- Empatico (Ages 6–11) is a free elementary resource that helps you connect your classroom with elementary classrooms from over 150 countries. Using their platform, your students can “explore the world through experiences that spark curiosity, kindness, and empathy.” You start by choosing a partner class and connecting with your partner teacher to schedule opportunities for your classes to connect. Empatico provides research-based activities to engage and connect students with one another.
- ePals Global Community (Ages 3–19) helps connect teachers from around the world. Once you sign up, you can search for classrooms by language, age, subject, and interest. Learning experiences are provided by various partners, such as the Smithsonian Institute.
- Flat Connections (Grades K–12) flattens “the disconnected classroom to become a global learning environment” by providing global collaborative projects for students in grades K–12. Projects include building bridges for tomorrow for grades K–2; intercultural pen pals, endangered animals, and poetry performances for grades 3–6; exploring global topics in grades 5–8; global youth debates for grades 5–12; and many more. This site also provides online courses for educators to learn more about global teaching and learning.
- Flipgrid GridPals (Grades K–12) is a video discussion platform that you can also use to connect with other classrooms. When you activate the GridPals feature, you can search for other educators who are interested in creating a shared Flipgrid discussion that you can use to connect your classes. See Flipgrid’s Let’s Be GridPals blog post for more details.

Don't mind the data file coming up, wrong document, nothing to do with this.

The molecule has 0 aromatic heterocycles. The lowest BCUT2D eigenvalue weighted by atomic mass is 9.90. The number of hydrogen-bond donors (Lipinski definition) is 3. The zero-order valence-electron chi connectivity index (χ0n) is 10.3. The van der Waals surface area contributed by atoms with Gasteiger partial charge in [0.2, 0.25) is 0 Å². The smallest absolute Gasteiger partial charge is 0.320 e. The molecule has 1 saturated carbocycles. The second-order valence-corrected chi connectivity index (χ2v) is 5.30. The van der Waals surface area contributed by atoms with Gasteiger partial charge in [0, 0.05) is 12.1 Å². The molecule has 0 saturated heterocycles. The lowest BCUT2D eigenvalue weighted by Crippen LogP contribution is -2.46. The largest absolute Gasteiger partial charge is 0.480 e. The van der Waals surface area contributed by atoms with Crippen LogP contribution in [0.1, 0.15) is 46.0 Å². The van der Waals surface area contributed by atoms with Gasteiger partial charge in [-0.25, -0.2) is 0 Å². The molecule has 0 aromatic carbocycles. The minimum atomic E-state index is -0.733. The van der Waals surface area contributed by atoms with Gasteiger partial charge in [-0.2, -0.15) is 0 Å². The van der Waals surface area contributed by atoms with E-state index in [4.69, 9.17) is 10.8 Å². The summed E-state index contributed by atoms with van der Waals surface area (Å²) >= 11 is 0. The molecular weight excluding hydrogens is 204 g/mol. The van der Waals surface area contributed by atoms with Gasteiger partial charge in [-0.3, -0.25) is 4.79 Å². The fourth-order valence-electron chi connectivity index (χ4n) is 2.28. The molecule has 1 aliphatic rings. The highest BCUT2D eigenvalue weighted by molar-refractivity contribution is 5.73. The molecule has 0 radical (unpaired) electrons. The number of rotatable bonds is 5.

- The Global Read Aloud (Elementary Grades) selects one book that everyone around the world reads in common during a 6-week period in October through November. As students read the book, teachers can use the Twitter hashtag #GRA+year (for example, #GRA21 for 2021) or join the Facebook group to connect with other teachers and make arrangements for their students to connect via a tool of their choice, such as Skype, Flipgrid, Twitter, or Padlet.
- GLOBE “works to build a collaborative, worldwide community of students, teachers, scientists, and citizens to conduct real-world research.” Community members collect data, which helps “researchers gain invaluable insight into local environments around the globe and more of the world is able to significantly contribute to scientific discovery.”
- iEARN (Grades K–12) is a nonprofit that helps connect over 2 million students from over 30,000 schools in 140 countries to work collaboratively on over 100 authentic, global projects.
- Narrative 4 is a nonprofit dedicated to building global connections for students to share their stories. Their mission is to harness “the power of the story exchange to equip and embolden young adults to improve their lives, their communities, and the world.”
- PenPal Schools (Ages 10–18) connects students from 150 countries to collaborate on original projects from over 50 topics. Standards-aligned lessons are available for art, English language arts, math, science, social studies, and more.
- Seesaw Connected Blogs is a freemium online student portfolio where students can use photos, drawings, and recordings to process, demonstrate, and share their learning. Teachers can set up “connected blogs,” where students can share and collaborate with other classrooms.
- TIGed helps connect over 17,000 educators from 6,500 schools in 160 countries. You can search the database of over 650 projects to connect your classroom with other students to work collaboratively on real-world, problem-solving projects.